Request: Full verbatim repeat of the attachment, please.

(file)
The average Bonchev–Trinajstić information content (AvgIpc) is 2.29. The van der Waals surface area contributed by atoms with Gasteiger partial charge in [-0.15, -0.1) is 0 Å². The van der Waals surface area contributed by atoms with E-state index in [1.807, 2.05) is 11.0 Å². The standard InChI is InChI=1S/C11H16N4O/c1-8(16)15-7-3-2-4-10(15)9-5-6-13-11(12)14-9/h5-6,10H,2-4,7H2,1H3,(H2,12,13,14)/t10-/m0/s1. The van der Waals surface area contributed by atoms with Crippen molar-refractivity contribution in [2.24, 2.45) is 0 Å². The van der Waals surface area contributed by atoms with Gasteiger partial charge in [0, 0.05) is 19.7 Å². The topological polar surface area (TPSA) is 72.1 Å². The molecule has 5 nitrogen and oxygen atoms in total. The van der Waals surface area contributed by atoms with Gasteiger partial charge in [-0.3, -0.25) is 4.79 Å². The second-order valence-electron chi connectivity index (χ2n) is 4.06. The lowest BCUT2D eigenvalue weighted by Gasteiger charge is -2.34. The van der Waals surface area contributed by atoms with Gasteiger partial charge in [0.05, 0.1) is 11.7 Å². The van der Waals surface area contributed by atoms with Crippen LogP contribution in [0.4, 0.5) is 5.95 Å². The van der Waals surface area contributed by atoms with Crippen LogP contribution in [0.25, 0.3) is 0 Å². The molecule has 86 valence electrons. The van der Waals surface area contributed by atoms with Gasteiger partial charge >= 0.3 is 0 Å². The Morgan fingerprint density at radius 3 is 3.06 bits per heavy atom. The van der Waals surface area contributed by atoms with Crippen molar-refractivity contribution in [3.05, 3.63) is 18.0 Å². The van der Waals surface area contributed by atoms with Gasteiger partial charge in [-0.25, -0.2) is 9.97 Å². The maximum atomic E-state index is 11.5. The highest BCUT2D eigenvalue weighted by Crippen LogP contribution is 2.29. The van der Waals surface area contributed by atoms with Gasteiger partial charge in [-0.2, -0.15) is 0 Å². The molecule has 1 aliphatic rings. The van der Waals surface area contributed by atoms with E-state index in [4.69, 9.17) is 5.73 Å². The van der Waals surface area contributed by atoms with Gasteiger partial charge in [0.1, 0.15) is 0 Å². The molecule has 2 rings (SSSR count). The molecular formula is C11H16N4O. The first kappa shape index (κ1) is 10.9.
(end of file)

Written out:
The average Bonchev–Trinajstić information content (AvgIpc) is 2.29. The van der Waals surface area contributed by atoms with Gasteiger partial charge in [-0.15, -0.1) is 0 Å². The van der Waals surface area contributed by atoms with E-state index in [1.807, 2.05) is 11.0 Å². The standard InChI is InChI=1S/C11H16N4O/c1-8(16)15-7-3-2-4-10(15)9-5-6-13-11(12)14-9/h5-6,10H,2-4,7H2,1H3,(H2,12,13,14)/t10-/m0/s1. The van der Waals surface area contributed by atoms with Crippen molar-refractivity contribution in [2.24, 2.45) is 0 Å². The van der Waals surface area contributed by atoms with Gasteiger partial charge in [0, 0.05) is 19.7 Å². The topological polar surface area (TPSA) is 72.1 Å². The molecule has 5 nitrogen and oxygen atoms in total. The van der Waals surface area contributed by atoms with Gasteiger partial charge in [-0.3, -0.25) is 4.79 Å². The second-order valence-electron chi connectivity index (χ2n) is 4.06. The lowest BCUT2D eigenvalue weighted by Gasteiger charge is -2.34. The van der Waals surface area contributed by atoms with Gasteiger partial charge in [0.05, 0.1) is 11.7 Å². The van der Waals surface area contributed by atoms with Crippen LogP contribution in [0.4, 0.5) is 5.95 Å². The van der Waals surface area contributed by atoms with Crippen LogP contribution in [0.25, 0.3) is 0 Å². The molecule has 86 valence electrons. The van der Waals surface area contributed by atoms with Gasteiger partial charge >= 0.3 is 0 Å². The Morgan fingerprint density at radius 3 is 3.06 bits per heavy atom. The van der Waals surface area contributed by atoms with Crippen molar-refractivity contribution in [3.05, 3.63) is 18.0 Å². The van der Waals surface area contributed by atoms with Gasteiger partial charge in [-0.25, -0.2) is 9.97 Å². The maximum atomic E-state index is 11.5. The highest BCUT2D eigenvalue weighted by Crippen LogP contribution is 2.29. The van der Waals surface area contributed by atoms with Gasteiger partial charge in [-0.2, -0.15) is 0 Å². The molecule has 1 aliphatic rings. The van der Waals surface area contributed by atoms with E-state index in [4.69, 9.17) is 5.73 Å². The van der Waals surface area contributed by atoms with Gasteiger partial charge in [0.1, 0.15) is 0 Å². The molecule has 2 rings (SSSR count). The molecular formula is C11H16N4O. The first kappa shape index (κ1) is 10.9.